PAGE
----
|For the first time in four months, I can walk for over an hour without pain.|
Now, however, I've come to understand my sports not as a win/lose, do-or-die activity, but rather as a "practice"-- akin, perhaps, to yoga or meditation. No matter what I do--whether it's swimming, cycling or running-- it is my two hours to give my body a chance to perform or recover, depending on its needs.
I admit: I miss running.
In my day, I was pretty good at it. Not the best; but over the course of three years, I watched my marathon and half-marathon and 10k times drop by minutes. At my best, I ran a 2:47marathon, narrowly missing my chance to go to the Olympic Trials. Granted, a minute is an eternity. But for someone like me, well, it was pretty close to the 2:46 required to make it to the Trials (which has since been altered, I know, to a 2:43.)
After my latest bout of catastrophic injury--a ruptured Achilles followed by a sprained Lisfranc joint in my right foot-- I've joined a Master's swim team and a cycling team to keep myself sane. Of course, I'm not very good at either of these other sports, not really. But what I have discovered is far more valuable than any fast PR running time or any first-place finish: the importance of a practice.
|Taken from Mt. Judas, overlooking Donner Lake where I have competed in an Olympic-Distance Tri and mile-long open water swim.|
In February of this year, my foot hurt so much I could hardly walk. So, I decided to swim every day for 28 days (the entire month, in other words.) I am not a fast swimmer. I have improved since I started, true, but I'm still about three to four lanes from the fast folks. At first, this was a depressing realization: I was never going to be competitive. But then, one morning around 5:30 am under the dark sky and stars and steam coming from the pool, I had a crazy thought: what if I just swam for me?
Forget times. Forget placement in the lane. Forget everything but the hour and a half in the water when I get to swim freestyle and feel the strength in my arms. Or when I can practice my other strokes and learn better technique and watch my body learn the way to move in a new medium. Maybe I'm nuts, but after I shifted my mindset, swimming suddenly became fun. I suck at backstroke-- oh well! Each day I go to swim practice, I do exactly that: practice. Each day, my times come down, and my arms are less tired. Am I fast? I have no idea. What has changed, though, is my attitude. I do best each and every day: sometimes that means a PR, but most days it doesn't. What is consistent, however, is the feeling of accomplishment I have when I scale the pool wall after another practice. I am better than I was an hour before. How can that not make you smile?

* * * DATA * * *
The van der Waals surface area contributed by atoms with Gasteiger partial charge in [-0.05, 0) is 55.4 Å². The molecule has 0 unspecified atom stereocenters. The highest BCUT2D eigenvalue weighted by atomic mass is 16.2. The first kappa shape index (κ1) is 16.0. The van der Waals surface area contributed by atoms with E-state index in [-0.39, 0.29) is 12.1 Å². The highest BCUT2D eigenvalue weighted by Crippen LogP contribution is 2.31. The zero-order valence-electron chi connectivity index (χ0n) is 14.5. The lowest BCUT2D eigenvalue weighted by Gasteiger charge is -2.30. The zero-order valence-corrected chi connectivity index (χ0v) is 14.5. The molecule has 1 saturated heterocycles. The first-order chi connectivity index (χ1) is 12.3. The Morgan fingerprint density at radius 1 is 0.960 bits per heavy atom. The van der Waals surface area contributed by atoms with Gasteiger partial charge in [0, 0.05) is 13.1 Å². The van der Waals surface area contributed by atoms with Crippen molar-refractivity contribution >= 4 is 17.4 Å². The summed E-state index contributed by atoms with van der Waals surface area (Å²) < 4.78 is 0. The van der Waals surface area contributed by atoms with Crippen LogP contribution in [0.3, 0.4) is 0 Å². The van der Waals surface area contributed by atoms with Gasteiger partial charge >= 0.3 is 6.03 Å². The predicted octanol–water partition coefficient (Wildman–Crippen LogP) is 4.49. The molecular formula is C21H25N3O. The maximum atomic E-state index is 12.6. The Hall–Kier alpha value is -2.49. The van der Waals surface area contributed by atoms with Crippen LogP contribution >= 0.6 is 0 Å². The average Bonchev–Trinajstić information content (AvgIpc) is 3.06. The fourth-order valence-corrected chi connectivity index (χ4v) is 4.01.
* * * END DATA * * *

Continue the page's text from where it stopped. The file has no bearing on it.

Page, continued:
Cycling, too, has taught me the lesson of practice. I have so much to learn and so much fitness to gain. However, each time I ride, I tell myself I need only do my best. Maybe my best is slower than all the other riders. Maybe it is faster. Maybe it is same speed they are. No matter. My cycling, like my swimming, is my own.
I thought of all this today when I stepped on the treadmill for my first "run." It wasn't really a run per se-- a 30 minute walk with three one-minute jogs spaced equally throughout to help my joints and bones re-adjust to the demands of running. Walking on a treadmill in a gym immediately made me feel awful about myself and I couldn't help those thoughts of "what are all those people thinking about me? They probably think I'm fat, or ugly or obese of pathetic." I longed for those days when running was as natural as breathing.
But then those feelings faded. Perhaps it's age or wisdom or some combination of both: but I realized that running, too, is a practice. I may be slow. I may not win a race again, ever. But after today, I know I'll run again. Just as I'll swim and cycle again, too.
After all, those are the joys that make up my day-to-day life; that give me peace and happiness. No matter the speed, I live to push myself as hard as I am able.